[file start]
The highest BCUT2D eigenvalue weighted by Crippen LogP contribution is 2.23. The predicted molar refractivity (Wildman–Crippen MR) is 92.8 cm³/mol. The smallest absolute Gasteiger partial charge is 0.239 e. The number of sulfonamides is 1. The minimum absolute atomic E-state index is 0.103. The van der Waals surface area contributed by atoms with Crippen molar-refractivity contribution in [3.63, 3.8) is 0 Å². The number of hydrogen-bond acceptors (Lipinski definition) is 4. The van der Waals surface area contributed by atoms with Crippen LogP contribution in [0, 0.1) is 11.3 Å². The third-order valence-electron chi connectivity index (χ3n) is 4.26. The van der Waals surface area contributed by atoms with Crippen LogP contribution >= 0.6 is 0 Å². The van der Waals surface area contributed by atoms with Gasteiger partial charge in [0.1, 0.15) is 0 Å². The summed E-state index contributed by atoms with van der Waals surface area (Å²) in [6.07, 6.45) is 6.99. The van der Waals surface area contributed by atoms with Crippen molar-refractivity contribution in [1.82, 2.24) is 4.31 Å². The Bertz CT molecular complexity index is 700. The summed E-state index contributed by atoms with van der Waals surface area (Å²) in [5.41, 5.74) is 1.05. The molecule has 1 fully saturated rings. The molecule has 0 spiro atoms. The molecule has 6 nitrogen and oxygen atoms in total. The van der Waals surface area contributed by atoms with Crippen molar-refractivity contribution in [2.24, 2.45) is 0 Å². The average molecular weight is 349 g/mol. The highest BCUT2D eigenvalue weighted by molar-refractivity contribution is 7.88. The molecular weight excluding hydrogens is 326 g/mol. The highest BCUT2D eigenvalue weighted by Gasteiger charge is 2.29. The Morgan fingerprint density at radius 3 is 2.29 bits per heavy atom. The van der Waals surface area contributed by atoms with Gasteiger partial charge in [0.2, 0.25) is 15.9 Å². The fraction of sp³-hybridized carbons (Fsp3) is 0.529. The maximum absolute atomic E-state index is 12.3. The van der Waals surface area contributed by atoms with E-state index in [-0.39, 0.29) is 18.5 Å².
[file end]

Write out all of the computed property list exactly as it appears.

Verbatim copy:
The highest BCUT2D eigenvalue weighted by Crippen LogP contribution is 2.23. The predicted molar refractivity (Wildman–Crippen MR) is 92.8 cm³/mol. The smallest absolute Gasteiger partial charge is 0.239 e. The number of sulfonamides is 1. The minimum absolute atomic E-state index is 0.103. The van der Waals surface area contributed by atoms with Crippen molar-refractivity contribution in [3.63, 3.8) is 0 Å². The number of hydrogen-bond acceptors (Lipinski definition) is 4. The van der Waals surface area contributed by atoms with Crippen LogP contribution in [0, 0.1) is 11.3 Å². The third-order valence-electron chi connectivity index (χ3n) is 4.26. The van der Waals surface area contributed by atoms with Crippen LogP contribution >= 0.6 is 0 Å². The van der Waals surface area contributed by atoms with Gasteiger partial charge in [0.1, 0.15) is 0 Å². The summed E-state index contributed by atoms with van der Waals surface area (Å²) in [6.07, 6.45) is 6.99. The van der Waals surface area contributed by atoms with Crippen molar-refractivity contribution in [1.82, 2.24) is 4.31 Å². The Bertz CT molecular complexity index is 700. The summed E-state index contributed by atoms with van der Waals surface area (Å²) in [5.41, 5.74) is 1.05. The molecule has 1 fully saturated rings. The molecule has 0 spiro atoms. The molecule has 6 nitrogen and oxygen atoms in total. The van der Waals surface area contributed by atoms with Crippen molar-refractivity contribution in [2.24, 2.45) is 0 Å². The average molecular weight is 349 g/mol. The highest BCUT2D eigenvalue weighted by molar-refractivity contribution is 7.88. The molecular weight excluding hydrogens is 326 g/mol. The highest BCUT2D eigenvalue weighted by Gasteiger charge is 2.29. The Morgan fingerprint density at radius 3 is 2.29 bits per heavy atom. The van der Waals surface area contributed by atoms with Gasteiger partial charge in [0.2, 0.25) is 15.9 Å². The fraction of sp³-hybridized carbons (Fsp3) is 0.529. The maximum absolute atomic E-state index is 12.3. The van der Waals surface area contributed by atoms with E-state index in [-0.39, 0.29) is 18.5 Å².